Post Content

 

The Boston Globe has a story today outlining some new fees facing Bank of America customers. Generally, the bank is raising minimum balance standards and other requirements that would erase fees, meaning more consumers will be paying a monthly fee.

This is not a new phenomenon in the banking industry. Once upon a time, most bank customers were able to get a bank account with no monthly fees attached. Those days are now fading – if not already gone. According to the Globe, Bank of America’s monthly fees range from $6 to $25 a month.

The good news for consumers in Massachusetts is that there options for low-cost, or even no-fee, accounts.

On the no-fee side of the ledger, state-chartered banks must offer accounts with no fees to anyone 18 or younger and 65 or older. These “18-65″ accounts are some of the best-kept secrets in Massachusetts, and they shouldn’t be, because they offer a great option for teens learning how to manage money or seniors living on a fixed income. We recently did a survey that found banks do a good job with the required disclosure of the accounts’ availability, but there is plenty of opportunity for more education and attention to these accounts.

Many state-chartered banks also offer low-cost banking accounts to all consumers. These low-cost accounts require no more than $25 to open the account, charge a monthly fee of no more than $3, provide at least 15 free withdrawals per month (including at least eight checks), and charge no more than $1 for additional withdrawals. Last October, we launched our “Save Money! Bank on It” campaign with banking and community organizations around the state, encouraging use of these accounts.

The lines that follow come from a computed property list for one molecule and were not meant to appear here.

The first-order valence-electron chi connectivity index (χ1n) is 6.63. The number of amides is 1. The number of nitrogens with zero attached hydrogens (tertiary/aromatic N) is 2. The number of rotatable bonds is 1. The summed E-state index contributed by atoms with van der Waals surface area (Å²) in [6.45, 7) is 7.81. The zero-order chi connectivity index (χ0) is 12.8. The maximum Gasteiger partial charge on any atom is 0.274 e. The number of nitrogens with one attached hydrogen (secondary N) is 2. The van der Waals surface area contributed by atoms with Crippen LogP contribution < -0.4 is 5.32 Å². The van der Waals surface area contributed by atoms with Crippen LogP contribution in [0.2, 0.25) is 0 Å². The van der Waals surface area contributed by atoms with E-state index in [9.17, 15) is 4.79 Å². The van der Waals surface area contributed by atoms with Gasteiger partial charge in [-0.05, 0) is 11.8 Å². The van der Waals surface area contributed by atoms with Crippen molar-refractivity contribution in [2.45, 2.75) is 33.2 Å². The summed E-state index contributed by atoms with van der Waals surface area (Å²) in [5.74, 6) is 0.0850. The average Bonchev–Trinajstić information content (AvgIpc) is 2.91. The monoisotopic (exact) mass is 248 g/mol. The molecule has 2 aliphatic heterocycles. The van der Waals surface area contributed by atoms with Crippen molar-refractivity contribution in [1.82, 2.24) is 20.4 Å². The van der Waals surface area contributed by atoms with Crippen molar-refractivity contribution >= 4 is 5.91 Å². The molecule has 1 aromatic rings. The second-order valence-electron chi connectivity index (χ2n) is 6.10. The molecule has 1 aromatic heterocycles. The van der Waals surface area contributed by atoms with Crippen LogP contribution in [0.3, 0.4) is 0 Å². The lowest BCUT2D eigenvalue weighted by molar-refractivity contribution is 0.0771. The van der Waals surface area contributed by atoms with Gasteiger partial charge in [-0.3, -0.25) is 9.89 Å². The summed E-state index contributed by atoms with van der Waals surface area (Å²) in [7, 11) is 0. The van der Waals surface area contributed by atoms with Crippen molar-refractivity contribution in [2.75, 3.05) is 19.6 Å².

Getting hit with new fees – no matter the bank – is no consumer’s idea of a good time. But options exist at our great community banks for those who are looking for a better deal on their bank accounts.

Written By:

Recent Posts

HIC—Easy as 1-2-3! Part 3: Guaranty Fund posted on Sep 13

HIC—Easy as 1-2-3!  Part 3: Guaranty Fund

In parts one and two of our “HIC-Easy as 1-2-3!” blog series you learned about the Home Improvement Contractor (HIC) law and how to apply for the Arbitration program. Now we’ll cover the fund that may reimburse a homeowner with an unpaid final judgment against   …Continue Reading HIC—Easy as 1-2-3! Part 3: Guaranty Fund

HIC—Easy as 1-2-3! Part 2: Arbitration posted on Sep 9

HIC—Easy as 1-2-3!  Part 2: Arbitration

After the ink is dry on your home improvement contract and the job is underway, sometimes things don’t go as planned. Thankfully, the Home Improvement Contractor (HIC) law Arbitration program allows homeowners and registered contractors the opportunity to seek a resolution should a dispute arise.   …Continue Reading HIC—Easy as 1-2-3! Part 2: Arbitration

HIC— Easy as 1-2-3! Introduction posted on Aug 30

HIC— Easy as 1-2-3! Introduction

If you are a home improvement contractor or homeowner in Massachusetts, we’ve got you covered with our introductory guide to understanding the Home Improvement Contractor (HIC) programs – from both perspectives, the homeowner’s and contractor’s. This introduction to HIC programs is the first of our   …Continue Reading HIC— Easy as 1-2-3! Introduction